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Rotary Meeting July 9
  • Reenactors wield their muskets in a street theater performance honoring the Whiskey Rebellion in 2017.
     
    Reenactors wield their muskets in a street theater performance honoring the Whiskey Rebellion in 2017.
    WHISKEY REBELLION FESTIVAL

Death and taxes and whiskey on WESA 

Western Pennsylvania's whiskey rebellion ended 225 years ago this summer. The revolt, sparked by whiskey distillers over an excise tax on the beverage, was one of the first major conflicts to occur inside the fledgling United States after it became a new republic.
To mark the occasion, Washington County is hosting its 10th annual Whiskey Rebellion Festival Thursday through Sunday. The celebration features reenactors portraying scenes and significant figures from the rebellion, such as U.S. Treasurer Alexander Hamilton, plus visits from 15 local distillers, including Wigle Whiskey, which was named after rebellion leader Philip Wigle. 
“You wonder why anyone would celebrate a rebellion against your own government, but I think the importance is the impact it had on American history, and that’s what we’re celebrating,” festival co-chair Tripp Kline says. “It was the first true test of the young federal government, and it really established a strong federal government, an ability to tax and an ability to enforce the taxes and enforce the laws, so that was a first.”
The whiskey rebellion lasted about four years and fizzled out when then-President George Washington led troops into Pennsylvania. Many of the leaders were convicted of treason, but were eventually pardoned by Washington in the first use of a presidential pardon.
 

Get Started

President Andy opened the meeting at 12:10
Susan Price gave the invocation and led us in the pledge.
Sergeant at Arms, Brad Montgomery reported attendance:
32 members, 2 guests

Guests

 Genevieve Peters, our speaker, guest of Brandi Miller
 Dr. Rick Logue, guest of his son-in law Mike Pecosh
 

Announcements

1.The club received a packet of information about the summer programs at the Lemoyne Center from Joyce Ellis, along with a letter of thanks for our recent $500 donation. Among other facts shared: The Center will be providing about 800 meals each day over the next 10 weeks.
2.There will be a board meeting following next week’s regular meeting.
3.Please let Andy know whether you want to attend the opening reception for the Whiskey Rebellion at the George Washington. (see happy dollars for special happenings at this reception.
4.Bob Wicker says we have only two slots open for the Pony Souvenir Stand after last week’s first sign-up chance.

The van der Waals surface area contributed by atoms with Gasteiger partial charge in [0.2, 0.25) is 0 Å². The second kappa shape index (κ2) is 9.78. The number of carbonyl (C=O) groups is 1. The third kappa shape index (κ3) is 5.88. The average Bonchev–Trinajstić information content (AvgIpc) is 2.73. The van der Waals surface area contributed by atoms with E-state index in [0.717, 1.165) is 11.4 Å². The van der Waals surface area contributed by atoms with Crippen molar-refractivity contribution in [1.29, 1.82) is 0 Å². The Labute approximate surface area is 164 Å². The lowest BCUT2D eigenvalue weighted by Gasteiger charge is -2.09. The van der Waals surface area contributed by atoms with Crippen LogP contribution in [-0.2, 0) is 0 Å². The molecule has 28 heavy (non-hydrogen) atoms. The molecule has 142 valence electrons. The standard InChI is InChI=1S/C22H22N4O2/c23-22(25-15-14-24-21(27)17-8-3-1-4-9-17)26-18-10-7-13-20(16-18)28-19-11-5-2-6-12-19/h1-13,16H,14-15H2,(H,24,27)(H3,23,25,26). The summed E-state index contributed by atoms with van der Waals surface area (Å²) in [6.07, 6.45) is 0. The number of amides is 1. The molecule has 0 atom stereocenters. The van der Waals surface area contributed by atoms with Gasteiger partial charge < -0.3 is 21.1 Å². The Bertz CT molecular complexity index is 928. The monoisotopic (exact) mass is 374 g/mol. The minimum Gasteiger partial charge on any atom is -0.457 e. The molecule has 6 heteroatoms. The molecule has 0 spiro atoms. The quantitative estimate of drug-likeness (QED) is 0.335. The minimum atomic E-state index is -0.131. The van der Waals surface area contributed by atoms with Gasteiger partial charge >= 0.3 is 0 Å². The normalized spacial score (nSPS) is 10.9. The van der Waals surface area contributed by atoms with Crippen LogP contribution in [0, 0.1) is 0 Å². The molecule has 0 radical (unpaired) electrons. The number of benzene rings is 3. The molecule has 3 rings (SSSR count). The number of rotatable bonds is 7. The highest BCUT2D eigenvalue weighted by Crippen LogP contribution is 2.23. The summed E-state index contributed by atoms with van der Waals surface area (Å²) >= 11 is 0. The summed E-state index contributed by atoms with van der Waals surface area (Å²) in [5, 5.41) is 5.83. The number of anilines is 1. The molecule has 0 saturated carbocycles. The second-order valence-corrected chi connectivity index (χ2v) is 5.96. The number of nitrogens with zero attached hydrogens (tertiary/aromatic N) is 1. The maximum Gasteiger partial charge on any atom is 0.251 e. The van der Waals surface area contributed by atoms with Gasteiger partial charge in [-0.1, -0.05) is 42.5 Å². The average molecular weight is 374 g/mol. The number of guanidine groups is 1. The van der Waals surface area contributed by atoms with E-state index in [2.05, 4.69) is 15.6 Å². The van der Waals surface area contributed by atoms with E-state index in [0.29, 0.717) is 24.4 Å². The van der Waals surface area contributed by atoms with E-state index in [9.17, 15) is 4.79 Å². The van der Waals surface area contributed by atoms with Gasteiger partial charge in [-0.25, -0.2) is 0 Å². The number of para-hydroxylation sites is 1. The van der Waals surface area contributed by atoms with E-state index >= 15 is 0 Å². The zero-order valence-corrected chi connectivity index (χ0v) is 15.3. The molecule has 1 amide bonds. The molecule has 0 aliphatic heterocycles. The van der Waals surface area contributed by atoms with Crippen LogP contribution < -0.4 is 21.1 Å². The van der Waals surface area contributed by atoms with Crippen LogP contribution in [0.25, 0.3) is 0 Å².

Happy Dollars (and Confessions)

1.Bill Messler: Happy Brandi getting the recognition she deserves after the GREAT front-page story on her and the Literacy Council in the O-R on July 5th.
2.Mike Pecosh: Happy that his wife will be coming home soon, and enjoying time with his father-in-law, Dr. Rich Logue, who attended the meeting as Mike’s guest.
3.John Tecklenburg: Happy for the inauguration of two new events for this year’s Whiskey Rebellion: Whiskey walk with chances to sample rye whiskey from 12 Pennsylvania Distilleries, samplings are spread throughout the town, not just Main Street. Price $25. This is the first year of the availability of bottles of Commemorative Rye Whiskey, a unique blend of ryes from each of the 12 distilleries, $85. Both of these are intended to provide a continuing revenue stream for the festival, which only can spend what it can raise each year.
4.Dorothy Tecklenburg; Happy for the coming premier of the Whiskey Rag, a new musical experience which will be performed for the first time ever at the opening Whiskey Rebellion reception on Thursday.
5.Kathy Sabol: Happy for the premier of an original play: The Trial of David Bradford, which will also be offered as a dramatic reading at the Thursday reception.
6.John Hopper: Happy that the Harmony Life Church on Main Street will be open throughout the festival to offer recovery meetings.
7.Brandi Miller: Happy for: a. the August 21 Patio Party sponsored by the United Way for the Literacy Council. b. the Literacy Council trivia event coming on October 12, for which she had flyers. c. a thank you to the Observer-Reporter for the article on the council in Monday’s paper.
8.Betsy West: Happy that the Mercantile Area for the Whiskey Rebellion festival has doubled from last year. Come to Strawberry Alley and see a great selection of items.
9.Bill West: Happy for being able to golf with his grandson, who shot an 88, and also for the Historical Church Service at the Main Street Pavilion at 10:30 on Sunday.
10.Dave Moore: Happy to present a check for $1,500 from the club towards the cost of the Whiskey Rebellion Festival.
11.Lars Lange: Thanks to Joe Piszczor and Tripp Kline for arranging for a wooden dance floor for the festival, and also for being able to spend a week with his father in Colorado.